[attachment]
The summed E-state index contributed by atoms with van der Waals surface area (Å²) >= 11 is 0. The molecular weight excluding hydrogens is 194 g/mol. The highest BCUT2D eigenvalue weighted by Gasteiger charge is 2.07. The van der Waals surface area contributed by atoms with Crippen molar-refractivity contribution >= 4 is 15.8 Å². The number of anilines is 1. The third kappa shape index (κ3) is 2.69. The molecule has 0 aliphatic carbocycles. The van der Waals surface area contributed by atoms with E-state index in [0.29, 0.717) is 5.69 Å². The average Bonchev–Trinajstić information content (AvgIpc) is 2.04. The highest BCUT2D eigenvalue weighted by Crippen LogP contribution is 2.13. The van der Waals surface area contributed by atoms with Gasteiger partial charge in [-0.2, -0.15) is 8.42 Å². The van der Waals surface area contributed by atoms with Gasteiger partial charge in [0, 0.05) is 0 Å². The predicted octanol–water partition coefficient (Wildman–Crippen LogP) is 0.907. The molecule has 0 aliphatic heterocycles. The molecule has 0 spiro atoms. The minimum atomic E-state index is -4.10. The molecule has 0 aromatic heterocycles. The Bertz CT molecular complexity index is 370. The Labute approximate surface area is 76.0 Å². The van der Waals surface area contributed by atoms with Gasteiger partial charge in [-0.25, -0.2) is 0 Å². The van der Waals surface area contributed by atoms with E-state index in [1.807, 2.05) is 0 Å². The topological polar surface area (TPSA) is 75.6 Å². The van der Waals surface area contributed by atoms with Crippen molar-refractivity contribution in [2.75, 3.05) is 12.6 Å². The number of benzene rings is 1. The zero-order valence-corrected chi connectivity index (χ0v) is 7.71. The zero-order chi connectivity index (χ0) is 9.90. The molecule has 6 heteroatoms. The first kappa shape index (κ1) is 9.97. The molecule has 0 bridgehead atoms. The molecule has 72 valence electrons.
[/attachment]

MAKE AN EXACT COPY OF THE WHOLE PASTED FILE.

The summed E-state index contributed by atoms with van der Waals surface area (Å²) >= 11 is 0. The molecular weight excluding hydrogens is 194 g/mol. The highest BCUT2D eigenvalue weighted by Gasteiger charge is 2.07. The van der Waals surface area contributed by atoms with Crippen molar-refractivity contribution >= 4 is 15.8 Å². The number of anilines is 1. The third kappa shape index (κ3) is 2.69. The molecule has 0 aliphatic carbocycles. The van der Waals surface area contributed by atoms with E-state index in [0.29, 0.717) is 5.69 Å². The average Bonchev–Trinajstić information content (AvgIpc) is 2.04. The highest BCUT2D eigenvalue weighted by Crippen LogP contribution is 2.13. The van der Waals surface area contributed by atoms with Gasteiger partial charge in [-0.2, -0.15) is 8.42 Å². The van der Waals surface area contributed by atoms with Gasteiger partial charge in [0, 0.05) is 0 Å². The predicted octanol–water partition coefficient (Wildman–Crippen LogP) is 0.907. The molecule has 0 aliphatic heterocycles. The molecule has 0 spiro atoms. The minimum atomic E-state index is -4.10. The molecule has 0 aromatic heterocycles. The Bertz CT molecular complexity index is 370. The Labute approximate surface area is 76.0 Å². The van der Waals surface area contributed by atoms with Gasteiger partial charge in [-0.25, -0.2) is 0 Å². The van der Waals surface area contributed by atoms with E-state index in [1.807, 2.05) is 0 Å². The topological polar surface area (TPSA) is 75.6 Å². The van der Waals surface area contributed by atoms with Crippen molar-refractivity contribution in [2.75, 3.05) is 12.6 Å². The number of benzene rings is 1. The zero-order valence-corrected chi connectivity index (χ0v) is 7.71. The zero-order chi connectivity index (χ0) is 9.90. The molecule has 6 heteroatoms. The first kappa shape index (κ1) is 9.97. The molecule has 0 bridgehead atoms. The molecule has 72 valence electrons.